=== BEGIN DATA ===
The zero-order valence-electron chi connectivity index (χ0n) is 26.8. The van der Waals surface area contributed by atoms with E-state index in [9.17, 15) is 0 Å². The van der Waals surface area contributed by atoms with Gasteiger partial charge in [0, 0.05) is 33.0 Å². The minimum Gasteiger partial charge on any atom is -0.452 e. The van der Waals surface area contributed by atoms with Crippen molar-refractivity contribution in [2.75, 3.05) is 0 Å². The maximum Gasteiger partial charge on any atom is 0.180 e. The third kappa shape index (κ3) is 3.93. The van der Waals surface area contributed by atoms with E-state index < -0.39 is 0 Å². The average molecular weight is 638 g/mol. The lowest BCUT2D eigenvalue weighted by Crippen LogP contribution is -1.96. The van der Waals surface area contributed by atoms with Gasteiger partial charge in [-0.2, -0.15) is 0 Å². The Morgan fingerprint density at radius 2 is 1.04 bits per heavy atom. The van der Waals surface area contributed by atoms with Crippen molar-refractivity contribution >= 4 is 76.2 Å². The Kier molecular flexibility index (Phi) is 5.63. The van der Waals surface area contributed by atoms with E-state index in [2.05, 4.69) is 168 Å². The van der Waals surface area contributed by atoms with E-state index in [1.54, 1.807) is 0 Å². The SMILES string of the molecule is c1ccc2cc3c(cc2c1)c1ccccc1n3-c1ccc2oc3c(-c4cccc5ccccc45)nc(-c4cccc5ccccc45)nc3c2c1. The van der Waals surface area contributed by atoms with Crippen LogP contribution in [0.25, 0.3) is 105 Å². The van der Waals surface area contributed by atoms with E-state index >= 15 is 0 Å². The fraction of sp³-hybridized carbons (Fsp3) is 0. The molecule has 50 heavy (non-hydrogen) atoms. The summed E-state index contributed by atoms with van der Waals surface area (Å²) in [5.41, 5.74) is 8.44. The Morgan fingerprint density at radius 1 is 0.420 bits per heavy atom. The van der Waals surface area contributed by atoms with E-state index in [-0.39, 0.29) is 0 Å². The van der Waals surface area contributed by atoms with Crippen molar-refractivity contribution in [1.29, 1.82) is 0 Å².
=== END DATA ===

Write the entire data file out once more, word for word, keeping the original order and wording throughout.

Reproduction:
The zero-order valence-electron chi connectivity index (χ0n) is 26.8. The van der Waals surface area contributed by atoms with E-state index in [9.17, 15) is 0 Å². The van der Waals surface area contributed by atoms with Gasteiger partial charge in [0, 0.05) is 33.0 Å². The minimum Gasteiger partial charge on any atom is -0.452 e. The van der Waals surface area contributed by atoms with Crippen molar-refractivity contribution in [2.75, 3.05) is 0 Å². The maximum Gasteiger partial charge on any atom is 0.180 e. The third kappa shape index (κ3) is 3.93. The van der Waals surface area contributed by atoms with E-state index < -0.39 is 0 Å². The average molecular weight is 638 g/mol. The lowest BCUT2D eigenvalue weighted by Crippen LogP contribution is -1.96. The van der Waals surface area contributed by atoms with Gasteiger partial charge in [-0.2, -0.15) is 0 Å². The Morgan fingerprint density at radius 2 is 1.04 bits per heavy atom. The van der Waals surface area contributed by atoms with Crippen molar-refractivity contribution >= 4 is 76.2 Å². The Kier molecular flexibility index (Phi) is 5.63. The van der Waals surface area contributed by atoms with E-state index in [2.05, 4.69) is 168 Å². The van der Waals surface area contributed by atoms with E-state index in [1.54, 1.807) is 0 Å². The SMILES string of the molecule is c1ccc2cc3c(cc2c1)c1ccccc1n3-c1ccc2oc3c(-c4cccc5ccccc45)nc(-c4cccc5ccccc45)nc3c2c1. The van der Waals surface area contributed by atoms with Crippen LogP contribution in [0.25, 0.3) is 105 Å². The van der Waals surface area contributed by atoms with E-state index >= 15 is 0 Å². The fraction of sp³-hybridized carbons (Fsp3) is 0. The molecule has 50 heavy (non-hydrogen) atoms. The summed E-state index contributed by atoms with van der Waals surface area (Å²) in [5.41, 5.74) is 8.44. The Morgan fingerprint density at radius 1 is 0.420 bits per heavy atom. The van der Waals surface area contributed by atoms with E-state index in [-0.39, 0.29) is 0 Å². The van der Waals surface area contributed by atoms with Crippen molar-refractivity contribution in [1.29, 1.82) is 0 Å².